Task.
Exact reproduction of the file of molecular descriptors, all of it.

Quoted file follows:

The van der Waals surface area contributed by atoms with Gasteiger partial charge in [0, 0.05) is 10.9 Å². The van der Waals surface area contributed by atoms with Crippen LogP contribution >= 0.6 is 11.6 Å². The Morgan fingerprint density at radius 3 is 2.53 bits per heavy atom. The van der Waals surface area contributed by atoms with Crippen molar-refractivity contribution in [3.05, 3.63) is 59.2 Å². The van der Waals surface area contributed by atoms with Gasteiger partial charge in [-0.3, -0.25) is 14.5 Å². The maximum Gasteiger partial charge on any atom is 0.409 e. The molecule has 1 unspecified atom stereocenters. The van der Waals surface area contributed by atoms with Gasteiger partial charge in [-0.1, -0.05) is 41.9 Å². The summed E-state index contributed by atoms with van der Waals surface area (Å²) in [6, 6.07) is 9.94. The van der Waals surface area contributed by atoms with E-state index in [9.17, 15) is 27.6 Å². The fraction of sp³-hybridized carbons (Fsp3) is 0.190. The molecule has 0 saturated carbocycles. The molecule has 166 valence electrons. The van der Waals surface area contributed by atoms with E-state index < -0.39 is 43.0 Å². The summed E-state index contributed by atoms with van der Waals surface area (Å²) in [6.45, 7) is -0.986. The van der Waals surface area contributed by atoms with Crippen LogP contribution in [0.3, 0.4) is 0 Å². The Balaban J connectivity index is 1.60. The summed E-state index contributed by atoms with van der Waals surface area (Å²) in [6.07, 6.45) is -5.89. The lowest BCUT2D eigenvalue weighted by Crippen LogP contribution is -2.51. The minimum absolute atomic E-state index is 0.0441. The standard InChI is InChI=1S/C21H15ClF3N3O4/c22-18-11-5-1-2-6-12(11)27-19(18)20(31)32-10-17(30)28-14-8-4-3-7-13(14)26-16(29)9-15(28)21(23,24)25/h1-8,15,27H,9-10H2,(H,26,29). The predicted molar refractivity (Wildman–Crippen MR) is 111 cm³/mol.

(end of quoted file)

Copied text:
The van der Waals surface area contributed by atoms with Gasteiger partial charge in [0, 0.05) is 10.9 Å². The van der Waals surface area contributed by atoms with Crippen LogP contribution >= 0.6 is 11.6 Å². The Morgan fingerprint density at radius 3 is 2.53 bits per heavy atom. The van der Waals surface area contributed by atoms with Crippen molar-refractivity contribution in [3.05, 3.63) is 59.2 Å². The van der Waals surface area contributed by atoms with Gasteiger partial charge in [-0.3, -0.25) is 14.5 Å². The maximum Gasteiger partial charge on any atom is 0.409 e. The molecule has 1 unspecified atom stereocenters. The van der Waals surface area contributed by atoms with Gasteiger partial charge in [-0.1, -0.05) is 41.9 Å². The summed E-state index contributed by atoms with van der Waals surface area (Å²) in [6, 6.07) is 9.94. The van der Waals surface area contributed by atoms with E-state index in [9.17, 15) is 27.6 Å². The fraction of sp³-hybridized carbons (Fsp3) is 0.190. The molecule has 0 saturated carbocycles. The molecule has 166 valence electrons. The van der Waals surface area contributed by atoms with E-state index < -0.39 is 43.0 Å². The summed E-state index contributed by atoms with van der Waals surface area (Å²) in [6.45, 7) is -0.986. The van der Waals surface area contributed by atoms with Crippen LogP contribution in [0.3, 0.4) is 0 Å². The Balaban J connectivity index is 1.60. The summed E-state index contributed by atoms with van der Waals surface area (Å²) in [6.07, 6.45) is -5.89. The lowest BCUT2D eigenvalue weighted by Crippen LogP contribution is -2.51. The minimum absolute atomic E-state index is 0.0441. The standard InChI is InChI=1S/C21H15ClF3N3O4/c22-18-11-5-1-2-6-12(11)27-19(18)20(31)32-10-17(30)28-14-8-4-3-7-13(14)26-16(29)9-15(28)21(23,24)25/h1-8,15,27H,9-10H2,(H,26,29). The predicted molar refractivity (Wildman–Crippen MR) is 111 cm³/mol.